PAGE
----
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I’m just a retired science teacher who is interested in science. On the international space station, someone noticed that fine powders clumped in zero gravity.  First we must assume that they checked for electrical charges, if they did then if you can’t see what is causing an effect, maybe the cause is invisible as in dark matter or energy.  Just a thought.

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Pretty sure there is an episode of Universe where Brian Cox shows how dust and fine particles are clumped together under electrostatic forces prior to gravity becoming the dominant role in their further aggregation of mass. He shows a nice demonstration using a perspex tank full of dust on a zero gravity flight. 

Jim 

Edited by saac

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Electrostatic forces dominate up to a radius of 1km, then gravity takes over. Above about 1000km radius the forces are sufficient to cause the formation of a sphere. That’s what I was taught and can be demonstrated via maths for substances of similar density to solar system debris. I still use the examples for outreach when chatting about my space rocks.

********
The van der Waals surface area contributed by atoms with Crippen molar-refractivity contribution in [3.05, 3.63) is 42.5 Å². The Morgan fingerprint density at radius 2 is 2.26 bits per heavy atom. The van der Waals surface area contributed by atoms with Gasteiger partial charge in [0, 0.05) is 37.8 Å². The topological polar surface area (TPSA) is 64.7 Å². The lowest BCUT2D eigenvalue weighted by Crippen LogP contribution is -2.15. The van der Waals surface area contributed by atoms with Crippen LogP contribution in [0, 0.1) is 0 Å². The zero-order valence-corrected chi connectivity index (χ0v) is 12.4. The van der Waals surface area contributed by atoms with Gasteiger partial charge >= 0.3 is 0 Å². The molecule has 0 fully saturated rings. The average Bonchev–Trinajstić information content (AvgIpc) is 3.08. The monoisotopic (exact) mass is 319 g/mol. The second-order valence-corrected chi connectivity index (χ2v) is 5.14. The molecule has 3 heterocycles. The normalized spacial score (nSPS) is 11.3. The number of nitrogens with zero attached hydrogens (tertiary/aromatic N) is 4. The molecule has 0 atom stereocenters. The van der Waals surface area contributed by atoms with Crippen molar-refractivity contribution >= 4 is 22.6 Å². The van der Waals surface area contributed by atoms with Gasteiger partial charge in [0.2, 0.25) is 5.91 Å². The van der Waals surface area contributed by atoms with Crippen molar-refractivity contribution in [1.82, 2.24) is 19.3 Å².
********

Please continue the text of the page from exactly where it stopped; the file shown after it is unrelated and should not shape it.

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Not the video I was thinking of but it conveys the same idea.

 

Jim 

 

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This agrigation is most likely due to surface electrostatic forces. Google "Particle aggregation in microgravity".

Regards Andrew 

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I thought it was less than 1000km radius to start to form a sphere, but perhaps I'm remembering miles.  I do recall Brian Cox doing a piece on it in one of his documentaries.  I just can't definitively recall the numbers.

James

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Yes, I've seen a doco demonstrating this.. the start of a collapsing accretion disc...

 

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16 hours ago, JamesF said:

I thought it was less than 1000km radius to start to form a sphere, but perhaps I'm remembering miles.  I do recall Brian Cox doing a piece on it in one of his documentaries.  I just can't definitively recall the numbers.

James

Could be.  It's only an estimate based on a density of 6gm/cm3 from memory (which isn't what it was).

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